Michael Wang, left, getting fouled hard by Saddiq Bey of Villanova on Dec. 11.
CHARLES FOX / Staff Photographer
Michael Wang, left, getting fouled hard by Saddiq Bey of Villanova on Dec. 11.

Worst week

This might turn out be the worst week of the season for any local team: The St. Joseph’s Hawks seemed to have a safe launch point in the Atlantic 10, with home games against George Mason and George Washington, both Georges off to struggling nonleague starts.

The Hawks laid two massive eggs, giving up big late runs in both games. Yes, I had it wrong thinking this St. Joe’s team would be right in the NCAA mix this season. To date, not even close.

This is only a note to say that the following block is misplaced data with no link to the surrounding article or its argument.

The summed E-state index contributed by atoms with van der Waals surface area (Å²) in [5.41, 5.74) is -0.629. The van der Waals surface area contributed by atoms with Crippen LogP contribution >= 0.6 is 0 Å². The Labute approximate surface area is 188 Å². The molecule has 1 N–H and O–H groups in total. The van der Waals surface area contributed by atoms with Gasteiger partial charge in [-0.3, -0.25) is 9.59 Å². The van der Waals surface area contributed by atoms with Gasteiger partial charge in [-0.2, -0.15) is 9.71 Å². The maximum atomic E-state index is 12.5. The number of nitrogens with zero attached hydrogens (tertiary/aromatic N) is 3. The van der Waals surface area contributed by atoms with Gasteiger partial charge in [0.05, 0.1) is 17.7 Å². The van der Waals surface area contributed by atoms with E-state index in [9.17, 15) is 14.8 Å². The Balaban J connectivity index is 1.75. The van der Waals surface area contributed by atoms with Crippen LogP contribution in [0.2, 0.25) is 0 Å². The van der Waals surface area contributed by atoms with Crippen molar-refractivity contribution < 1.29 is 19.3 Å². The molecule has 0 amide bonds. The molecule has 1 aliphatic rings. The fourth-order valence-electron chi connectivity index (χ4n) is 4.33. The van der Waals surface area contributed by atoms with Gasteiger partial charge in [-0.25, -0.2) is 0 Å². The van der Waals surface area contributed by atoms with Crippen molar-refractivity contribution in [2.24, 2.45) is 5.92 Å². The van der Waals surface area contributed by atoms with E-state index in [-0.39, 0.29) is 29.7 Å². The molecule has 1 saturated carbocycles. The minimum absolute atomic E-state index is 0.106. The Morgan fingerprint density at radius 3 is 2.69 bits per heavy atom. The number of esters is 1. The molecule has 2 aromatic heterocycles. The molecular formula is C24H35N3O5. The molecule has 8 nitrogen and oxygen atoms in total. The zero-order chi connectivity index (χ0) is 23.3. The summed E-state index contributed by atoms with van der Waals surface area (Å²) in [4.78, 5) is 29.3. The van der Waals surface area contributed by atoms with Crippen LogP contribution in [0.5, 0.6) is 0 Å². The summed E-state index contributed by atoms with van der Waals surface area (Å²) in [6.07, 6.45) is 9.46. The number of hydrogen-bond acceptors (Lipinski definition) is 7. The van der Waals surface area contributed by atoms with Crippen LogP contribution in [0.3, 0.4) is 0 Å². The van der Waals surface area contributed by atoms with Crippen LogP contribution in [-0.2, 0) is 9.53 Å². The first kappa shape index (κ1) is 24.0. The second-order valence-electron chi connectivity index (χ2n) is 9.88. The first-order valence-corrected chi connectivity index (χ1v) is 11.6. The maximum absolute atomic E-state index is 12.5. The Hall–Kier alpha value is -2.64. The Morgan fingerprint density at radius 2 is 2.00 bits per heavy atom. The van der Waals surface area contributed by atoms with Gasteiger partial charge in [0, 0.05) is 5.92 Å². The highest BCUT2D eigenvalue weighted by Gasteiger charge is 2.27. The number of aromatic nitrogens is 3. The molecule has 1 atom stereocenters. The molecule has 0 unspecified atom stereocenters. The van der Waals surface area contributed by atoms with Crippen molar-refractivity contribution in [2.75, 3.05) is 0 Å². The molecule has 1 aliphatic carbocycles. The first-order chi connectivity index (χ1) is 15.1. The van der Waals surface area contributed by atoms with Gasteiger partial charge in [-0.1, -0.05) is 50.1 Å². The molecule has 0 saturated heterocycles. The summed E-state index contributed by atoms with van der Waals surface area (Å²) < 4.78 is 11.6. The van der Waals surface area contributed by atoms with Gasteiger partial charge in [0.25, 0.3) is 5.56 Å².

The biggest issue to me is the team doesn’t have the necessary foot speed, especially among the inside players. Watching a GW player drive into the lane and seeing nobody get close enough even to foul on the way to a layup-drill layup tells you enough.

Issue No. 2: After Charlie Brown, the offensive options come and go. Fresh Kimble can carry things for a while when he heats up, but otherwise there is no consistent creator putting pressure on a defense. Ryan Daly, the Delaware transfer sitting out, will be that guy next season, but that doesn’t help this season. I took it as a positive sign when Taylor Funk, designated as a shooter on scouting reports, went to the hole a few times in the first half when the Hawks were getting the better of GW. The Hawks just need more of that.

The question after the George Mason debacle was whether the Hawks could recover and get stronger. Now? The Hawks are 7-7, 0-2 in the A-10. They are exactly what their record says they are.